Once we know what we should do, we must be motivated to actually do it, we must care about doing the right thing. See the Moral Intent Video for more information about the motivation to act.
Evaluate the alternatives, and then choose the most ethical option(s). Imagine an employee working at a store who is asked to convince customers to sign up for the store credit card:
- "Lower Level" of Analysis: “Who’s to say what’s right in this situation? It’s not my place to impose my ideas on others.”
- "Higher Level" of Analysis: “I evaluated pushing the card with the script and concluded it’s: dishonest and disrespectful; using customers for company gain; harmful to credit ratings; and not how I (or they) would want to be treated. I decide not to use the misleading script.”
Not sure what's right? Look to the 5Cs on the back of the Ethics Card. Rushworth Kidder talks about Right vs. Wrong decisions and Right vs. Right decisions. Sometimes we clearly know what is right, but need the wisdom and courage to act (see "Action" below). Other times we are not sure what's right. This may be because there are good aspects of multiple options and/or because we are biased in some way. There are some very well-respected approaches from the field of moral philosophy. that can help when we are unsure about what's right. The 5th C "Consult" emphasizes the importance of recognizing harmful intuitions or biases that can affect our ability to make decisions, including social and organizational pressures (also know as Behavioral Ethics). Each of the 5Cs has pros and cons. Considering multiple approaches can help us take advantage of the strengths and balance out the weaknesses of these well-respected approaches.
Determine the steps needed to follow through effectively and ethically, then do them competently. Imagine an employee working at a store who is asked to convince customers to sign up for the store credit card:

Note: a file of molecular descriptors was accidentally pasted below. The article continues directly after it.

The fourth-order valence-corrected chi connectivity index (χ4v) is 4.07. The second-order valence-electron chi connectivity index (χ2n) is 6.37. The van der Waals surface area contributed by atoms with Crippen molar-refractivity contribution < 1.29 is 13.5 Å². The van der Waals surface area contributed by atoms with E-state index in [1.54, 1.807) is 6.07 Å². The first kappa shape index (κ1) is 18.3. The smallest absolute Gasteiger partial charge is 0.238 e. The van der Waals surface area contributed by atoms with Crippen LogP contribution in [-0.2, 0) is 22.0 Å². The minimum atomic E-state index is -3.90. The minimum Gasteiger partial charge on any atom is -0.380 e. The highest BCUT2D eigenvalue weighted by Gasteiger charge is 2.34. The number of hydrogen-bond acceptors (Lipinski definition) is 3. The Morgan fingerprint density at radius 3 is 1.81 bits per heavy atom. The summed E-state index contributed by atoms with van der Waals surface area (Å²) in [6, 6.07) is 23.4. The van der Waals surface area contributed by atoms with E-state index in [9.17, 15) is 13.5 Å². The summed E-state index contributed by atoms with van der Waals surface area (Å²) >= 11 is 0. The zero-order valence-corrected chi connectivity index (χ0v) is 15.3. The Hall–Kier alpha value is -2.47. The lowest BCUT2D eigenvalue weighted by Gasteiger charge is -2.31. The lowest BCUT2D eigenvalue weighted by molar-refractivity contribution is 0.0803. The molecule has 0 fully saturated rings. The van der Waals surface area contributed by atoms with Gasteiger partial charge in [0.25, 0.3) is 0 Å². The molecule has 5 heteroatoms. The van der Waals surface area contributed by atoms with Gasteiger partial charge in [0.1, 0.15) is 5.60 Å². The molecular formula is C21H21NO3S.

- "Lower Level" of Action: “I don’t know the necessary steps to make a difference, and even if I did, I just don’t have the skills to successfully follow through.”
- "Higher Level" of Action: “I created a new script that is more upfront and accurate. I practiced it, got feedback from friends and colleagues and then discussed it with my supervisor. They were convinced and the result was less people negatively impacted by the cards.”
Know what’s right, but need to move to action? Seeing the right path doesn’t necessarily lead to taking the right path. We need to actually follow through and act ethically (moving from theory to practice), often in consultation with others. This may be easy at times and at other times may require great courage. See the Moral Action Video for more information about following through with action. During this step it is once again essential to be aware of harmful biases and social and organizational pressures that can greatly impact our behavior. For a series of entertaining videos and information about these biases and pressures see: Ethics Unwrapped, Concepts Unwrapped
Reflect on what happened and make any positive changes while anticipating future situations. Imagine an employee working at a store who was asked to convince customers to sign up for the store credit card (the examples below are after they have acted):
- "Lower Level" of Adaptation: “Time to move on to other things. I’ll never have to address something like that again.”
- "Higher Level” of Adaptation: “Things went well, but I could team up with my supervisor and others to refine our ideas and make a case for standardizing a new script through corporate headquarters.”